Our work has thrown up a number of as-yet unanswered questions. Interestingly, we have shown that FasL stimulates the production of PGE2 by both control and fibrotic lung fibroblasts. This hitherto undescribed phenomenon may underlie the intrinsic differences in fibrotic and control lung fibroblast sensitivity to FasL-induced apoptosis. We have previously reported that fibrotic lung fibroblasts have a reduced capacity to up-regulate COX-2 and therefore PGE2 in response to TGF-β stimulation (4). Although we have found that fibrotic fibroblasts increase PGE2 release in response to FasL stimulation, the magnitude of increase is far less than that seen in control lung fibroblasts. Further to the observation of increased PGE2 synthesis after FasL exposure, our data show that the sensitivity of individual fibroblast cell lines to FasL-induced apoptosis correlates with the capacity of the individual lines to induce PGE2. It seems likely that this intrinsic difference in control and fibrotic lung fibroblasts explains our observation that fibrotic, but not control, lung fibroblasts showed a concentration-dependent increase in their sensitivity to FasL-induced apoptosis when exposed to exogenous PGE2. Similarly, in fibrotic lung fibroblasts, cells that exhibit a reduced capacity to induce COX-2, COX-2 inhibition had relatively little additional effect on PGE2 levels and also had no further effect on resistance to FasL-induced apoptosis. Interestingly, our data demonstrate that in both control and fibrotic lung fibroblasts, but not AECs, FasL acts as a trigger for the phosphorylation of the prosurvival kinase Akt. FasL stimulation of Fas has been previously reported to induce phosphorylation of Akt in murine epidermal cells (44).
The mechanisms by which FasL stimulates PGE2 production and induces Akt phosphorylation are unclear. Fas is part of the TNF superfamily of receptors and TNF-α is known to promote COX-2 up-regulation (45). It is increasingly being recognized that Fas mediates not only apoptosis but also diverse nonapoptotic functions, depending on the tissue and the conditions under which the receptor is expressed (46). Our observation that fibrotic lung fibroblasts are both resistant to apoptosis and produce less PGE2 in response to FasL than control fibroblasts suggests that alterations in both the apoptotic and nonapoptotic functions of Fas signaling are important in the pathogenesis of IPF.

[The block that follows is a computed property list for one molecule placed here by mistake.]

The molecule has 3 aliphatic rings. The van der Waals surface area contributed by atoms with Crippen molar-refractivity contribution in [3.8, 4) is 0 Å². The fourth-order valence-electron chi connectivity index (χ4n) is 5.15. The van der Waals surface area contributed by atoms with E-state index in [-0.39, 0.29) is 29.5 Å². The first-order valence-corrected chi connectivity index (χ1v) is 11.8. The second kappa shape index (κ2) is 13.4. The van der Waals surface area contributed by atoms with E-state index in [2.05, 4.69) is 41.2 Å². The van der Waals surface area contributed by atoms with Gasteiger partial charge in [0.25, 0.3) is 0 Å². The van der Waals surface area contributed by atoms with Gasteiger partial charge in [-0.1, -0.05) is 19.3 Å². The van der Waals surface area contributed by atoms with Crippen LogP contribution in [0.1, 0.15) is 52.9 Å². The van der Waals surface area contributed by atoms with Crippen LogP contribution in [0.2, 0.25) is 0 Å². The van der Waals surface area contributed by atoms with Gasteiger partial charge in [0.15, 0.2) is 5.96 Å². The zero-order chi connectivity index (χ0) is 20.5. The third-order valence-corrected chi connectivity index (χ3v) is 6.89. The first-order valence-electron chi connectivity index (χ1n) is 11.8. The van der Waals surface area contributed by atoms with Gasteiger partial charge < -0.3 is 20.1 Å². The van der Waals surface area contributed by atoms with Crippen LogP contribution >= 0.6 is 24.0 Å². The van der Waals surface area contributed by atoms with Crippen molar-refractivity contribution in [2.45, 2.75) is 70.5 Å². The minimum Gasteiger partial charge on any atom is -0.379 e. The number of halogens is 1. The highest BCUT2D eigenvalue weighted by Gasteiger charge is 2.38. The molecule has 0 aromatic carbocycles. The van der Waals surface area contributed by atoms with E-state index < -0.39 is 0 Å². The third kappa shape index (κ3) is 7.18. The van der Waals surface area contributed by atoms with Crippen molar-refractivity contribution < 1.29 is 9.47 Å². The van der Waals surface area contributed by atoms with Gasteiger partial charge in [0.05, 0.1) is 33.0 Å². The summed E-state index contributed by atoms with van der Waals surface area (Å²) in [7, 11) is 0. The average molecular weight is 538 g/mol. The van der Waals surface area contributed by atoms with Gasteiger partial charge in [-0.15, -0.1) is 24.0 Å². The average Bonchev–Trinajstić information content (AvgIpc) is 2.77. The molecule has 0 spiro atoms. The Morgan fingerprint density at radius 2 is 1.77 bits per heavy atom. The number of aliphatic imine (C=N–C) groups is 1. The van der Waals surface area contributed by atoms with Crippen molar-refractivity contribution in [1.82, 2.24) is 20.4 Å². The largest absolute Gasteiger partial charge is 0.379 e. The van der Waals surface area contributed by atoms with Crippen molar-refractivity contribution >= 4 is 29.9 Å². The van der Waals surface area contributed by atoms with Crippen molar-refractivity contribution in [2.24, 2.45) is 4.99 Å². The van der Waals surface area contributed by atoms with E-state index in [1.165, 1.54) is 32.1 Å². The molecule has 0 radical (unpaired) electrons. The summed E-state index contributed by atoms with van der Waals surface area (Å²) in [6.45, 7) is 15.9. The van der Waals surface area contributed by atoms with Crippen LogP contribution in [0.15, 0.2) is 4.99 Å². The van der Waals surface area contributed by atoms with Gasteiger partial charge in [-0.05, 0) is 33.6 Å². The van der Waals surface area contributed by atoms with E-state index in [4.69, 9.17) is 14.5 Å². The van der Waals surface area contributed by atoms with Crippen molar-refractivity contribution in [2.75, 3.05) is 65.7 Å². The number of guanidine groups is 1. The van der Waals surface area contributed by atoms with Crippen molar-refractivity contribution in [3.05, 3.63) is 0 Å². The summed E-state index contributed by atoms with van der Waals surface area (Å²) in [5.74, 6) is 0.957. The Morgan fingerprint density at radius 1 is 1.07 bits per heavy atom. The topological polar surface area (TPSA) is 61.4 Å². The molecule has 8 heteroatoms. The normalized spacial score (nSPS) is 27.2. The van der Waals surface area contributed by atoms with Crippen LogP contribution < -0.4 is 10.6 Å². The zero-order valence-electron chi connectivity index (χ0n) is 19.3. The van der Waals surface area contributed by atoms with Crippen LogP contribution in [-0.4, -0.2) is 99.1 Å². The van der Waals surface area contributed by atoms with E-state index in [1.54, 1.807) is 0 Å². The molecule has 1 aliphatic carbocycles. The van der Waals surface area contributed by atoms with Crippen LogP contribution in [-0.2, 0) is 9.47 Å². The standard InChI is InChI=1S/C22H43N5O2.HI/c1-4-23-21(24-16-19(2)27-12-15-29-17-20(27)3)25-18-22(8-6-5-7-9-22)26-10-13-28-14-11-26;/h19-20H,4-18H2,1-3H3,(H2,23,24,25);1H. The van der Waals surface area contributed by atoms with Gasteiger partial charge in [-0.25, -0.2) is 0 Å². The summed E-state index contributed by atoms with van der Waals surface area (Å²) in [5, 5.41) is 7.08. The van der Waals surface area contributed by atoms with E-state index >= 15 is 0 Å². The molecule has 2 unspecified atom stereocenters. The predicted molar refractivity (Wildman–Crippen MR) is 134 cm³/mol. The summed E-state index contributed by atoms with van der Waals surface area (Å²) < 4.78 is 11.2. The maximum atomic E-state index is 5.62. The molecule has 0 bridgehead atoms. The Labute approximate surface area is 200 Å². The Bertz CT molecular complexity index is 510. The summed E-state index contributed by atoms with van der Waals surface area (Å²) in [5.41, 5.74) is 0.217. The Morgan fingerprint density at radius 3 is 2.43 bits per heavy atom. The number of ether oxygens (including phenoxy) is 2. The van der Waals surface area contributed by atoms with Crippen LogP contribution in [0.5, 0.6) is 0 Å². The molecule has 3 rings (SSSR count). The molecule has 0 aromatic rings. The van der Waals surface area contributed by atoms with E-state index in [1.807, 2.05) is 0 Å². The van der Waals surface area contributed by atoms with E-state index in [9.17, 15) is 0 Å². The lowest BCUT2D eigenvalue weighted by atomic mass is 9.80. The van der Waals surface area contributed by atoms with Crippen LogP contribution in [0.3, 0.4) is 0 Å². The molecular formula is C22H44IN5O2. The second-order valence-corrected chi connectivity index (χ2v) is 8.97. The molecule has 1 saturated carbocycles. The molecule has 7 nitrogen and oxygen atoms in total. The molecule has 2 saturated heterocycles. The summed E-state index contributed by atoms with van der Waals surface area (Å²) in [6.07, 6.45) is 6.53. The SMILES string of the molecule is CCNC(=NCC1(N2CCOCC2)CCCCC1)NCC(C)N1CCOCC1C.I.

Our data suggest that a mechanism by which PGE2 increases the sensitivity of fibrotic lung fibroblast to FasL-induced apoptosis is by inhibiting phosphorylation, and thus activation, of the prosurvival kinase Akt. In our experiments, FasL-induced phosphorylation of Akt was greater in fibrotic than control lung fibroblasts. Consequently, the inhibitory effect of PGE2 on Akt phosphorylation was magnified in fibrotic lung fibroblasts. Interestingly, in view of this observation, Xia and colleagues have recently shown that fibroblasts from fibrotic lung display aberrant activation of the phosphoinositide 3-kinase–Akt signal pathway when compared with control lung fibroblasts (47).
Because of the large amount of tissue required to isolate relatively few type II AECs from fibrotic lung, we have been limited in the number of experiments that we have been able to perform with these cells. We have therefore been unable to assess the effect of PGE2 on Akt phosphorylation in primary AECs. The A549 cell line is immortalized; it is likely that this has an impact on the activation of prosurvival pathways in these cells. This may therefore explain the failure of COX-2 inhibition to alter Akt phosphorylation in these cells. In gut epithelium, however, PGE2, acting on the EP2 and EP4 receptors, reduces radiation-induced apoptosis by increasing Akt phosphorylation (48). PGE2 may have additional beneficial effects on AECs beyond inhibiting apoptosis. In kidney epithelial cells PGE2 is a key inhibitor of epithelial to mesenchymal cell transition (EMT) (49). EMT has been shown to play an important pathogenetic role in the development of pulmonary fibrosis in mice (50). Further work is required to explore whether PGE2 prevents AECs transforming into fibroblasts via EMT.